belly — Burrowes and Moody Stuart translate, “body.” Newton, as it is elsewhere, “bowels”; namely, His compassion (Psalm 22:14; Isaiah 63:15; Jeremiah 31:20; Hosea 11:8).

bright — literally, “elaborately wrought so as to shine,” so His “prepared” body (Hebrews 10:5); the “ivory palace” of the king (Psalm 45:8); spotless, pure, so the bride‘s “neck is as to tower of ivory” (Song of Solomon 7:4).

sapphires — spangling in the girdle around Him (Daniel 10:5). “To the pure all things are pure.” As in statuary to the artist the partly undraped figure is suggestive only of beauty, free from indelicacy, so to the saint the personal excellencies of Jesus Christ, typified under the ideal of the noblest human form. As, however, the bride and bridegroom are in public, the usual robes on the person, richly ornamented, are presupposed (Isaiah 11:5). Sapphires indicate His heavenly nature (so John 3:13, “is in heaven”), even in His humiliation, overlaying or cast “over” His ivory human body (Exodus 24:10). Sky-blue in color, the height and depth of the love of Jesus Christ (Ephesians 3:18).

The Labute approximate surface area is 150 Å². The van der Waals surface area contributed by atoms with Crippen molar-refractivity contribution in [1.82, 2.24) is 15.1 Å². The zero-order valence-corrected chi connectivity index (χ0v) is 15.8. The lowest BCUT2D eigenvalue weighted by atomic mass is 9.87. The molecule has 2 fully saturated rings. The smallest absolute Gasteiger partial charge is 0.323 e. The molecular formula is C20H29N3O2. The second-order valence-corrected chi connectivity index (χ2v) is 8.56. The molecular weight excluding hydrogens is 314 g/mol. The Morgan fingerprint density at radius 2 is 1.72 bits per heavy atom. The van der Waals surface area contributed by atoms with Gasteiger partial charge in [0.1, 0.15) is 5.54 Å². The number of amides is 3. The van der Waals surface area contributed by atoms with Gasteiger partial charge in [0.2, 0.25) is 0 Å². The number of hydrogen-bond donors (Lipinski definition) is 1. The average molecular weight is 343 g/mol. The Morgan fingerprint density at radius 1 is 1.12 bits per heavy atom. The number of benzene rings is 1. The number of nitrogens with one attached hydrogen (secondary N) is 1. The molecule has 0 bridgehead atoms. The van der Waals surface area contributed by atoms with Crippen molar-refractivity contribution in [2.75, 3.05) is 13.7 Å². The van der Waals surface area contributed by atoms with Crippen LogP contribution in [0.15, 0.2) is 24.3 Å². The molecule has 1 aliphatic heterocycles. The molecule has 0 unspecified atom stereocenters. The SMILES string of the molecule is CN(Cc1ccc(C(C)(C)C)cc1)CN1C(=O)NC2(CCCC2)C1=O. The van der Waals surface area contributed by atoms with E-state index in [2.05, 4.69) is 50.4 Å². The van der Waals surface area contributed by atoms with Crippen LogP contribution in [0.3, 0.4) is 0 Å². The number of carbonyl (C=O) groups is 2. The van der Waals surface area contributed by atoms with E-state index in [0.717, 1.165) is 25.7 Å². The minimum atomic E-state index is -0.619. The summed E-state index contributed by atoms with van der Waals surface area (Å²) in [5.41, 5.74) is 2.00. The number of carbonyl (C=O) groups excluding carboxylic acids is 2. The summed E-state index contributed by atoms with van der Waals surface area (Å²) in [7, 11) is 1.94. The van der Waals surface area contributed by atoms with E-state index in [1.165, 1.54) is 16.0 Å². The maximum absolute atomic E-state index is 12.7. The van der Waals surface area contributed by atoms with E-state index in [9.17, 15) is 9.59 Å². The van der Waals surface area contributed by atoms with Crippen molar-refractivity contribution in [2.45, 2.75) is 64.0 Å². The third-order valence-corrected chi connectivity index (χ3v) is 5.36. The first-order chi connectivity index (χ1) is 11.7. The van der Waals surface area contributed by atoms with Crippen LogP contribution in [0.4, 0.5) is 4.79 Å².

Verse 15

pillars — strength and steadfastness. Contrast man‘s “legs” (Ecclesiastes 12:3). Allusion to the temple (1 Kings 5:8, 1 Kings 5:9; 1 Kings 7:21), the “cedars” of “Lebanon” (Psalm 147:10). Jesus Christ‘s “legs” were not broken on the cross, though the thieves‘ were; on them rests the weight of our salvation (Psalm 75:3).

sockets of fine gold — His sandals, answering to the bases of the pillars; “set up from everlasting” (Proverbs 8:22, Proverbs 8:23). From the head (Song of Solomon 5:11) to the feet, “of fine gold.” He was tried in the fire and found without alloy.